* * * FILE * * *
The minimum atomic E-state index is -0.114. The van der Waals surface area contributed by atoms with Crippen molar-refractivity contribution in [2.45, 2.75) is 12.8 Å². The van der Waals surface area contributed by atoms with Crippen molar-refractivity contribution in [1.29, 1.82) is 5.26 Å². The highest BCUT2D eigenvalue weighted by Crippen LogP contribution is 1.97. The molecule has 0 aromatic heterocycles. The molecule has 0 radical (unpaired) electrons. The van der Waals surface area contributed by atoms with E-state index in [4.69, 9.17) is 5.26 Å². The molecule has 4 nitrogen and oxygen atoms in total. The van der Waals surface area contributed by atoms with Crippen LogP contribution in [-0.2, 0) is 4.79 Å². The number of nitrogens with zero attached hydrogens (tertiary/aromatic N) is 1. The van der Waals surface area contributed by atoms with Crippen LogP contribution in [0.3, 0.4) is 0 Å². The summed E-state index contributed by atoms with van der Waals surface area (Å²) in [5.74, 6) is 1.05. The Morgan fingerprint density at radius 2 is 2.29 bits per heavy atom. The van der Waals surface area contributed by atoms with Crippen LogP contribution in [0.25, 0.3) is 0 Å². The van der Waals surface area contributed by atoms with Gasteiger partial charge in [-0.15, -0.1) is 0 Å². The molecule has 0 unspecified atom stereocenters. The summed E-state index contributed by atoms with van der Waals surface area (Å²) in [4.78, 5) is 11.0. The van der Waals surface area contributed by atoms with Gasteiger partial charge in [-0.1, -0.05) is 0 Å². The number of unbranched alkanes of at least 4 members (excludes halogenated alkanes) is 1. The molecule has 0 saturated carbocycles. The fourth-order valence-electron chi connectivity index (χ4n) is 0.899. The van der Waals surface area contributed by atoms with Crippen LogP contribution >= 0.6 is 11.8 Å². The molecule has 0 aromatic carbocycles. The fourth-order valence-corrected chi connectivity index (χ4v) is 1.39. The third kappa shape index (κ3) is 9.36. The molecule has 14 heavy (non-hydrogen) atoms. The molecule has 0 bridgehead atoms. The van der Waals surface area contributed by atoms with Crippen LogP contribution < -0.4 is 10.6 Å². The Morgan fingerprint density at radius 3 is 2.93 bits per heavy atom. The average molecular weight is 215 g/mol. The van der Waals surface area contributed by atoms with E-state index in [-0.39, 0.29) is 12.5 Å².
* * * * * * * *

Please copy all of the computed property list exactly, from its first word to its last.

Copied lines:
The minimum atomic E-state index is -0.114. The van der Waals surface area contributed by atoms with Crippen molar-refractivity contribution in [2.45, 2.75) is 12.8 Å². The van der Waals surface area contributed by atoms with Crippen molar-refractivity contribution in [1.29, 1.82) is 5.26 Å². The highest BCUT2D eigenvalue weighted by Crippen LogP contribution is 1.97. The molecule has 0 aromatic heterocycles. The molecule has 0 radical (unpaired) electrons. The van der Waals surface area contributed by atoms with E-state index in [4.69, 9.17) is 5.26 Å². The molecule has 4 nitrogen and oxygen atoms in total. The van der Waals surface area contributed by atoms with Crippen LogP contribution in [-0.2, 0) is 4.79 Å². The number of nitrogens with zero attached hydrogens (tertiary/aromatic N) is 1. The van der Waals surface area contributed by atoms with Crippen LogP contribution in [0.3, 0.4) is 0 Å². The summed E-state index contributed by atoms with van der Waals surface area (Å²) in [5.74, 6) is 1.05. The Morgan fingerprint density at radius 2 is 2.29 bits per heavy atom. The van der Waals surface area contributed by atoms with Crippen LogP contribution in [0.25, 0.3) is 0 Å². The van der Waals surface area contributed by atoms with Gasteiger partial charge in [-0.15, -0.1) is 0 Å². The molecule has 0 unspecified atom stereocenters. The summed E-state index contributed by atoms with van der Waals surface area (Å²) in [4.78, 5) is 11.0. The van der Waals surface area contributed by atoms with Gasteiger partial charge in [-0.1, -0.05) is 0 Å². The number of unbranched alkanes of at least 4 members (excludes halogenated alkanes) is 1. The molecule has 0 saturated carbocycles. The fourth-order valence-electron chi connectivity index (χ4n) is 0.899. The van der Waals surface area contributed by atoms with Crippen LogP contribution >= 0.6 is 11.8 Å². The molecule has 0 aromatic carbocycles. The fourth-order valence-corrected chi connectivity index (χ4v) is 1.39. The third kappa shape index (κ3) is 9.36. The molecule has 14 heavy (non-hydrogen) atoms. The molecule has 0 bridgehead atoms. The van der Waals surface area contributed by atoms with Crippen LogP contribution < -0.4 is 10.6 Å². The Morgan fingerprint density at radius 3 is 2.93 bits per heavy atom. The average molecular weight is 215 g/mol. The van der Waals surface area contributed by atoms with E-state index in [-0.39, 0.29) is 12.5 Å².